While not entirely successful, Christopher Denham’s horror flick is very creepy and disturbing at times. Told thru the home movies of the Poe family, is the gradual discovery that the Poe’s 10 year old twins (Austin Williams and Amber Joy Williams) are harboring increasingly violent thoughts and twisted behavior. There are some very chilling scenes and the young actors playing the twins are really good at playing creepy. But there are problems… the last 20 minutes is when things totally disintegrate but, I wasn’t as disturbed as I should have been. Maybe because you can see it all coming from a mile away. There are some annoying lapses in logic, especially when the parents start to realize what’s going on, and when they first try to deal with it themselves… their psychiatrist mother (Cady McClain) with pills, their pastor father (Adrian Pasdar) with an exorcism… you can almost understand why these kids are so messed up. Pasdar’s over the top performance also hurts because, the rest of the cast does so well in their roles. He tries way too hard. Overall a disturbing movie with some twisted scenes but, not as consistanly so as it should have been or we would have liked. Still worth a watch.

3 star rating

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REVIEW: OUT OF THE FURNACE (2013)

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OUT OF THE FURNACE (2013)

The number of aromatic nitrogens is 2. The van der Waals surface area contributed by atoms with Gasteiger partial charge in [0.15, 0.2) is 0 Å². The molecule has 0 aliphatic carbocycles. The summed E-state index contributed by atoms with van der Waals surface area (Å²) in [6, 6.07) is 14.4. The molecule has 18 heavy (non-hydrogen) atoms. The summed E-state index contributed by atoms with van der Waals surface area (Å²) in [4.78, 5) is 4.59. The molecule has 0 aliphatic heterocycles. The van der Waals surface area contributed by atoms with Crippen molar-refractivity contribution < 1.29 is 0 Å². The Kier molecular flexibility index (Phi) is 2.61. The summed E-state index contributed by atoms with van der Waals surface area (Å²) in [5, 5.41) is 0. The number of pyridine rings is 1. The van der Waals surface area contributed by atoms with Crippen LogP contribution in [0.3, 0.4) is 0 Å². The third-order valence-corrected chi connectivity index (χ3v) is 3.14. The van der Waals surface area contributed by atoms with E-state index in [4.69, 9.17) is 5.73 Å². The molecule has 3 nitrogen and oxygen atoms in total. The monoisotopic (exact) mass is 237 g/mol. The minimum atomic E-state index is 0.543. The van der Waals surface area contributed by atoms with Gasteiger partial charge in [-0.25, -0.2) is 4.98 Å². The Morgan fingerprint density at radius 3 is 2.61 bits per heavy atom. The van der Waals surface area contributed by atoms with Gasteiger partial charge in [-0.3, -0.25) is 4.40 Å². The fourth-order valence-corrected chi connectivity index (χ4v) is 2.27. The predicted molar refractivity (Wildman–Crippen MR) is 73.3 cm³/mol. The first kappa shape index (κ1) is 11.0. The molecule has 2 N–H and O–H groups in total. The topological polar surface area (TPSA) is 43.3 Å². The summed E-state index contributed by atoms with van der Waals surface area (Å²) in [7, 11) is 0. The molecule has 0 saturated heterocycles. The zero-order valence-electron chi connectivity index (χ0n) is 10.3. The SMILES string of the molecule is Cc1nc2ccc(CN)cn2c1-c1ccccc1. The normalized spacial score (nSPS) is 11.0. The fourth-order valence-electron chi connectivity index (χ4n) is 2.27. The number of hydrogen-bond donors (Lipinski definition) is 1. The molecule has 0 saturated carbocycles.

Out Of The Furnace is a very intense and well-acted drama that only makes one glaring plot mistake in an otherwise solidly written film by Crazy Heart’s Scott Cooper. The film takes place in the run-down steel town of  North Braddock, PA. and tells the story of brothers Russell (Christian Bale) and Rodney (Casey Affleck) Baze. Russell is a good natured and hard working man who, like his ailing father, works at the steel mill and earns a meager but honest living. Rodney is a traumatized Iraqi war veteran whose inner rage prevents him from finding peace with a normal job and turns to gambling and illegal fighting under the guidance of small town crook, John Petty (Willem Dafoe). A tragic accident sees a tired and mildly intoxicated Russell hit another car and kill the mother and child within. This sends Russell to prison while Rodney’s inability to take a fall when required, leaves him in growing debt. Once his time is done, Russell is released to find his girlfriend Lena (Zoe Saldana) has left him for the local sheriff (Forest Whitaker), his father has died and Rodney in deep with the sleazy local gangster Petty. But despite his efforts to set his brother straight and get his life in order, Rodney forces Petty to get him involved with an illegal bare-knuckles fight run by vicious backwoods gangster Harlan DeGroat (Woody Harrelson) in the Ramapo Mountains in New Jersey. Rodney hopes this big payoff will clear his debt with Petty and clear Petty’s debt with DeGroat. But Harlan DeGroat is a devious and vile person and despite taking the fall he was told too, Rodney and Petty do not return home. The law’s inability to pierce the veil of silence around these mountain-folk and exact justice sets the mild-mannered Russell on a vengeful collision course that will put him face to face with a very dangerous man.